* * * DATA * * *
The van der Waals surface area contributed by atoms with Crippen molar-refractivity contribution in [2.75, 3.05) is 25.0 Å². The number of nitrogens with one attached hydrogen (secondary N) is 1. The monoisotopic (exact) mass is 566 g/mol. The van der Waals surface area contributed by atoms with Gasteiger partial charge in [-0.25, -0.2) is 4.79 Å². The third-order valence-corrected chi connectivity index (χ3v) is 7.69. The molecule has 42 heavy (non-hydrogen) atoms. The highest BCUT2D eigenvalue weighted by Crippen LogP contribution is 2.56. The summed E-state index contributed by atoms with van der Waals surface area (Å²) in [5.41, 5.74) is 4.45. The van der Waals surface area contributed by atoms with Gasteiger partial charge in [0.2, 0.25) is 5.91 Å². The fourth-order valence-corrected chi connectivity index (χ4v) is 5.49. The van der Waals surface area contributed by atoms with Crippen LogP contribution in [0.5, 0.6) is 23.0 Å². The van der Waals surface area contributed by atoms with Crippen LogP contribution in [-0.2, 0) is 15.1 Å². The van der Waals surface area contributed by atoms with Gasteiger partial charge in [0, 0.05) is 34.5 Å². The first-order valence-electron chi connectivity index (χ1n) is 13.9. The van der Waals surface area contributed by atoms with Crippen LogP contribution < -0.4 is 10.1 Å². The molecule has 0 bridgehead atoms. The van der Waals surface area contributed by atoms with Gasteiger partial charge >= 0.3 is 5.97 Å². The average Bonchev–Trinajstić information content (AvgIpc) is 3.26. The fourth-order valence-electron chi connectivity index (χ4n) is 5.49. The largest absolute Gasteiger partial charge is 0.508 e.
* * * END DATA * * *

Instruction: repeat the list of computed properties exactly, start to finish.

The van der Waals surface area contributed by atoms with Crippen molar-refractivity contribution in [2.75, 3.05) is 25.0 Å². The number of nitrogens with one attached hydrogen (secondary N) is 1. The monoisotopic (exact) mass is 566 g/mol. The van der Waals surface area contributed by atoms with Gasteiger partial charge in [-0.25, -0.2) is 4.79 Å². The third-order valence-corrected chi connectivity index (χ3v) is 7.69. The molecule has 42 heavy (non-hydrogen) atoms. The highest BCUT2D eigenvalue weighted by Crippen LogP contribution is 2.56. The summed E-state index contributed by atoms with van der Waals surface area (Å²) in [5.41, 5.74) is 4.45. The van der Waals surface area contributed by atoms with Gasteiger partial charge in [0.2, 0.25) is 5.91 Å². The fourth-order valence-corrected chi connectivity index (χ4v) is 5.49. The van der Waals surface area contributed by atoms with Crippen LogP contribution in [0.5, 0.6) is 23.0 Å². The van der Waals surface area contributed by atoms with Crippen LogP contribution in [-0.2, 0) is 15.1 Å². The van der Waals surface area contributed by atoms with Gasteiger partial charge in [0, 0.05) is 34.5 Å². The first-order valence-electron chi connectivity index (χ1n) is 13.9. The van der Waals surface area contributed by atoms with Crippen LogP contribution < -0.4 is 10.1 Å². The molecule has 0 bridgehead atoms. The van der Waals surface area contributed by atoms with Gasteiger partial charge >= 0.3 is 5.97 Å². The average Bonchev–Trinajstić information content (AvgIpc) is 3.26. The fourth-order valence-electron chi connectivity index (χ4n) is 5.49. The largest absolute Gasteiger partial charge is 0.508 e.